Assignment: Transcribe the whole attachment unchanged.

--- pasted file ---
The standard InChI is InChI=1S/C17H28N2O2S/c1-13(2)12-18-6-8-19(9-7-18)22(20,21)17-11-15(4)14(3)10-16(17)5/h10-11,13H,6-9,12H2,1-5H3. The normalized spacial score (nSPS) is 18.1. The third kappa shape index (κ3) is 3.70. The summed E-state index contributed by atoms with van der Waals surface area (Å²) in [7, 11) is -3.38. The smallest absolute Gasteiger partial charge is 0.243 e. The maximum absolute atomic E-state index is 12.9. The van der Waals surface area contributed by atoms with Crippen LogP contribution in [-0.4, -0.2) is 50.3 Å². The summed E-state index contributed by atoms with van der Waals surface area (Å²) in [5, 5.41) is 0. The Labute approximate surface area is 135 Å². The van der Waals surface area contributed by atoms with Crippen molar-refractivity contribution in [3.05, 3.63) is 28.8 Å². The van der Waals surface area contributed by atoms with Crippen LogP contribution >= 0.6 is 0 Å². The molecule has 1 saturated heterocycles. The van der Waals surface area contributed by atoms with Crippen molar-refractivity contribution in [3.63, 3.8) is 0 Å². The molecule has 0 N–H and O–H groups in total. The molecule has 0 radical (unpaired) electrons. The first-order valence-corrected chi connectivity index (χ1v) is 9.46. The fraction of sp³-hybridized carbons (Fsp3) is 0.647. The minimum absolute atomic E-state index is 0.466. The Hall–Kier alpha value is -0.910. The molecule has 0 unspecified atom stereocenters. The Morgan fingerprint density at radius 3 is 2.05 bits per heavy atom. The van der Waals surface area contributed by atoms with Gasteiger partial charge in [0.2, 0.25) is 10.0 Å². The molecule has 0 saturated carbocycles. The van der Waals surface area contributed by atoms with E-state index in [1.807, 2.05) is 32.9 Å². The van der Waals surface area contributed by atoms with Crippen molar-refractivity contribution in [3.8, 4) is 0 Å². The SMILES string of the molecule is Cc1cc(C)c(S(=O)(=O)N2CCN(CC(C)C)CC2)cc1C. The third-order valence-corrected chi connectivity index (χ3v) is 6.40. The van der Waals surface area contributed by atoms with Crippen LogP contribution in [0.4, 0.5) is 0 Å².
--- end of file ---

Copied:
The standard InChI is InChI=1S/C17H28N2O2S/c1-13(2)12-18-6-8-19(9-7-18)22(20,21)17-11-15(4)14(3)10-16(17)5/h10-11,13H,6-9,12H2,1-5H3. The normalized spacial score (nSPS) is 18.1. The third kappa shape index (κ3) is 3.70. The summed E-state index contributed by atoms with van der Waals surface area (Å²) in [7, 11) is -3.38. The smallest absolute Gasteiger partial charge is 0.243 e. The maximum absolute atomic E-state index is 12.9. The van der Waals surface area contributed by atoms with Crippen LogP contribution in [-0.4, -0.2) is 50.3 Å². The summed E-state index contributed by atoms with van der Waals surface area (Å²) in [5, 5.41) is 0. The Labute approximate surface area is 135 Å². The van der Waals surface area contributed by atoms with Crippen molar-refractivity contribution in [3.05, 3.63) is 28.8 Å². The van der Waals surface area contributed by atoms with Crippen LogP contribution >= 0.6 is 0 Å². The molecule has 1 saturated heterocycles. The van der Waals surface area contributed by atoms with Crippen molar-refractivity contribution in [3.63, 3.8) is 0 Å². The molecule has 0 N–H and O–H groups in total. The molecule has 0 radical (unpaired) electrons. The first-order valence-corrected chi connectivity index (χ1v) is 9.46. The fraction of sp³-hybridized carbons (Fsp3) is 0.647. The minimum absolute atomic E-state index is 0.466. The Hall–Kier alpha value is -0.910. The molecule has 0 unspecified atom stereocenters. The Morgan fingerprint density at radius 3 is 2.05 bits per heavy atom. The van der Waals surface area contributed by atoms with Gasteiger partial charge in [0.2, 0.25) is 10.0 Å². The molecule has 0 saturated carbocycles. The van der Waals surface area contributed by atoms with E-state index in [1.807, 2.05) is 32.9 Å². The van der Waals surface area contributed by atoms with Crippen molar-refractivity contribution in [3.8, 4) is 0 Å². The SMILES string of the molecule is Cc1cc(C)c(S(=O)(=O)N2CCN(CC(C)C)CC2)cc1C. The third-order valence-corrected chi connectivity index (χ3v) is 6.40. The van der Waals surface area contributed by atoms with Crippen LogP contribution in [0.4, 0.5) is 0 Å².